“This is a very wonderful event to be part of,” purred Natalie Merchant, just before finishing up her Saturday set at the Lilith Fair. “Don’t let anyone tell you differently.”
Merchant’s good-natured admonishment was the closest any of the six headlining acts at the Rose Bowl came to addressing the criticisms leveled at this all-female rock festival. In its second year, the brainchild of Canadian songstress Sarah McLachlan is featuring a more diverse roster, in an effort to deflect the most pervasive complaint: that all of its artists sound alike. The result on Saturday before a crowd of about 30,000 was a program both less predictable and more homogenous than expected, offering a glimpse at the range of styles purveyed by women pop artists while barely scratching the surface of all there is to hear.
Although the standout sets by Sinead O’Connor and Erykah Badu were also the ones that departed most from the prevailing sensitive folk-rock and soul-pop of McLachlan, Merchant, the Indigo Girls and Shawn Colvin, the latter weren’t all that musically monochromatic. Still, the relentlessly dulcet vocals and painfully sincere explorations of heartbreak and loss did start to feel redundant by the time McLachlan closed the eight-hour-plus festival, which also featured lesser-known acts on second and third stages.
This sensation may have been magnified because the highlights came so early. Following a short opening set of plaintive Byrds-like balladry and Sly Stone-styled funk-pop by the very pregnant Colvin, O’Connor defied the blazing sun with 40 minutes of dark, brooding songs drawn largely from her older material. The historically difficult diva sang with a siren’s power and fury, but she was all smiles between such classic numbers as the Prince-penned torch ballad “Nothing Compares 2 U” and the unearthly rocker “Mandinka.”
Alternating between lushly textured full-band performances and subtly nuanced vocalizing that culminated in some heart-stopping seven-part a cappella harmony, O’Connor and her sextet touched on the themes of loss and yearning that recurred throughout the day. But unlike most of the others, the Irish songwriter’s yearnings were driven more by anger and bitterness. Her take on motherhood put forth in “Fire on Babylon,” for example, was an acrimonious indictment, starkly contrasting with the nurturing images celebrated by Badu.
In a white caftan and her signature gravity-defying turban, Badu was a sort of hip-hop priestess, lighting candles and at one point digressing into a music-punctuated astrophysical biology lesson involving the female womb, the Egyptian ankh symbol and the male anatomy.
Badu and her eight-piece band laid down languid, dramatic grooves from her 1997 debut, “Baduizm,” whose questioning lyrics were the day’s most unabashedly spiritual and sociopolitical. Although her spacey one-love rhetoric made her appear to be broadcasting from another planet, Badu proved eminently real, offering very practical advice in “Tyrone,” about a victimized girlfriend who finally kicks out her freeloading bum of a man.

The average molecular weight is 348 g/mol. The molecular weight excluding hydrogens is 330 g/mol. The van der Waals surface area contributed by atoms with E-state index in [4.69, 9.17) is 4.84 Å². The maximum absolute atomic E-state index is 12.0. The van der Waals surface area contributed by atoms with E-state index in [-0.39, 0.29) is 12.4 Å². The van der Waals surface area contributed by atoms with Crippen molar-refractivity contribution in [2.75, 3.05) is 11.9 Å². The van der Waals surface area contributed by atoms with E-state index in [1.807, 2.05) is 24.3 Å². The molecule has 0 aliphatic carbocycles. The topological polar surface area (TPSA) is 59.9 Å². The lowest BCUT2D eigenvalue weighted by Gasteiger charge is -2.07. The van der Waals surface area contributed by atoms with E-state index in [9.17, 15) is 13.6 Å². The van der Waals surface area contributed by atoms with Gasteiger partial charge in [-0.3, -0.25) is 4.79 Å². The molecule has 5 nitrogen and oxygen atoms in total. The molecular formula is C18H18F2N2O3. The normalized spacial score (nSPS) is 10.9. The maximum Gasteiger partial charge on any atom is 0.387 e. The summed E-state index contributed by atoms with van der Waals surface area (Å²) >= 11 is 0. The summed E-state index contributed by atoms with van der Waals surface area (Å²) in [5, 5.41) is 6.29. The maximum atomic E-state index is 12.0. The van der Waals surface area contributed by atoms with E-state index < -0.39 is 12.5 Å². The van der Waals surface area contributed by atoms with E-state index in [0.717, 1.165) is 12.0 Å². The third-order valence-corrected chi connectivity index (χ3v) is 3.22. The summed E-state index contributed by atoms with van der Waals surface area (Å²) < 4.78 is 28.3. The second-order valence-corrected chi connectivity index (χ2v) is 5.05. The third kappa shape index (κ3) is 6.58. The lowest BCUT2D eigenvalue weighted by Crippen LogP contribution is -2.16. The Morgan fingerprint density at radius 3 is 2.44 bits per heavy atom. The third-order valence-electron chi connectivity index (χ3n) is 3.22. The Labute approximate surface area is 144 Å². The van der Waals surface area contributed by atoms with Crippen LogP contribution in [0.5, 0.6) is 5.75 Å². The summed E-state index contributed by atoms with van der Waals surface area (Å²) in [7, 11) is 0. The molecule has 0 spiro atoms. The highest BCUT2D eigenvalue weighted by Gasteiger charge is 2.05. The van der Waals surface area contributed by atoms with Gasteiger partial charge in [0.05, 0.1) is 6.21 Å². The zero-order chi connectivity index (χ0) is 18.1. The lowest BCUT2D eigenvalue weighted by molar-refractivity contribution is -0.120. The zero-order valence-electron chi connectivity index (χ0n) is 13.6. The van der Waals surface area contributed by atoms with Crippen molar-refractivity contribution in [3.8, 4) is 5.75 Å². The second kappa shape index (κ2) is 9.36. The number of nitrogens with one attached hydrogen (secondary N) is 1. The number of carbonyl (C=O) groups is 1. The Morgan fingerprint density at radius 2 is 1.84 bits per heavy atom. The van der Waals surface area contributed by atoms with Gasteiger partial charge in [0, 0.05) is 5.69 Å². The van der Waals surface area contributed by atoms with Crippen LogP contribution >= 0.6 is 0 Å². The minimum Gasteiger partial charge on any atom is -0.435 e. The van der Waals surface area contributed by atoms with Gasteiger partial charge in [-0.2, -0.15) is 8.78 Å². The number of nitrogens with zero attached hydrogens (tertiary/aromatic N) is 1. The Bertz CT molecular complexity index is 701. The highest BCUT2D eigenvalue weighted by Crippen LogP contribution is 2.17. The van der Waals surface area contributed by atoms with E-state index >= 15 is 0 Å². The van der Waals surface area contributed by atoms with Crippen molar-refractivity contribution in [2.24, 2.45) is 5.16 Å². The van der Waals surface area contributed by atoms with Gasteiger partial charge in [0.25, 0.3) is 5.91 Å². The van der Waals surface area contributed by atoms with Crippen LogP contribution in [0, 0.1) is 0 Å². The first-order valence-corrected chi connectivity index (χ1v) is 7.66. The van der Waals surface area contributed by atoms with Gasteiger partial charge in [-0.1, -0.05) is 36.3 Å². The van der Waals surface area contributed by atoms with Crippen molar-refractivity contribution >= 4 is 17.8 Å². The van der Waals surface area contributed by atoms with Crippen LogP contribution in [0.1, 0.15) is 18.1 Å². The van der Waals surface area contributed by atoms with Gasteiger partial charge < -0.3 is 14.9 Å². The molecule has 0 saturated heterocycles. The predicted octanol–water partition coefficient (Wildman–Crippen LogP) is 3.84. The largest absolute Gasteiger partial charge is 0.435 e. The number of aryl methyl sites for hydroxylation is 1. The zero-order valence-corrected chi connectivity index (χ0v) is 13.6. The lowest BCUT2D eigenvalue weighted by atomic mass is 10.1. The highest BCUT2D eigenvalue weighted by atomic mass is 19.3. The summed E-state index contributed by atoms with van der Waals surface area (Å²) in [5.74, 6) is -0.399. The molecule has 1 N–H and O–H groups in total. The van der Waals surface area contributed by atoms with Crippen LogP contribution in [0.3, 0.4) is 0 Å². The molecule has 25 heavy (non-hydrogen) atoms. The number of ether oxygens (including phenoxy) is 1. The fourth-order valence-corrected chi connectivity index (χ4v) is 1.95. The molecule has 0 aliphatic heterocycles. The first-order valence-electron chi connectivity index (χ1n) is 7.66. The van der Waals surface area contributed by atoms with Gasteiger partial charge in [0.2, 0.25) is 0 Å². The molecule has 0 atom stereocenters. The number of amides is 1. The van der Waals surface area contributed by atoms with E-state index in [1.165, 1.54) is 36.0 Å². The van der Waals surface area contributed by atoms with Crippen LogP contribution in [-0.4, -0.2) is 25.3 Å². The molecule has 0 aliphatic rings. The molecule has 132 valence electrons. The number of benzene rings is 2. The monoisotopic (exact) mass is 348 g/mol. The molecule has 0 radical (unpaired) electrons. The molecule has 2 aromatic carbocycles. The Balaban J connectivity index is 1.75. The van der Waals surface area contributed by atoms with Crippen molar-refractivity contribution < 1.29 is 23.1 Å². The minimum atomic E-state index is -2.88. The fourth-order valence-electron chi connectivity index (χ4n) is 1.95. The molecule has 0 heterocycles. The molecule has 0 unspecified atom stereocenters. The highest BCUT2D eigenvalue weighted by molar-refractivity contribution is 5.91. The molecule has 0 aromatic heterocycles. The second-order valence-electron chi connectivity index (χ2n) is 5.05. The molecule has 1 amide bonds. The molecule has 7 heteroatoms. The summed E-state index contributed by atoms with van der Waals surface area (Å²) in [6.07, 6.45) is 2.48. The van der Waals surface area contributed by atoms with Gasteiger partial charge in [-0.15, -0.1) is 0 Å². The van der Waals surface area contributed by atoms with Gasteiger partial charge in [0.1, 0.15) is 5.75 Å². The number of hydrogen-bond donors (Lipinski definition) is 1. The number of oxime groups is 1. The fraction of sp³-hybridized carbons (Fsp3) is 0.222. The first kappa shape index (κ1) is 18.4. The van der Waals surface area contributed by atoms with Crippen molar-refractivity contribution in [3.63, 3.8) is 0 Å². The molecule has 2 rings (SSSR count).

The rest of Lilith offered moments of camaraderie that reinforced McLachlan’s assertion that it is foremost about female artists having fun together. If the men in the bands were relegated to positions traditionally held by female backup singers, the Indigo Girls brought John Popper of Blues Traveler on stage as an equal, as they spun the most feel-good set, packed with uplifting mid-tempo rockers, musical textures and guest appearances by Colvin and McLachlan, as well as actress Ellen DeGeneres. It was almost enough to redeem the rock-fest cliche of their closing mini-jam session on Neil Young’s “Rocking in the Free World.”
Merchant and her sextet returned the mood to subtle atmospherics with arty numbers from “Ophelia,” her recently released second solo album. But her performance was most enjoyable when she played her earthier R&B-tinged; tunes. Draped in red, she played the mystic to the hilt, twirling and dancing maniacally. She also displayed a veteran’s stamina, joking gamely about her split lip after a fan accidentally nailed her in the mouth with a bouquet of sunflowers.
Although McLachlan was easily the most warmly received, her set was short on emotional power and peaked early with the folky soul ballad “Sweet Surrender.” The generic sentiment of her songs didn’t warrant their often bombastic presentation.
Nevertheless, McLachlan deserves credit for sticking with an idea she knew would work, and has, in spite of the naysayers. Even without the overt political charge that might have made this festival truly revolutionary, there was something vibrant about seeing so many women together on stage for the final encore, Marvin Gaye’s “What’s Goin’ On.” Perhaps it meant that, at a time when female artists are categorized first by gender, simply gathering these women together is a politically profound act in its own right.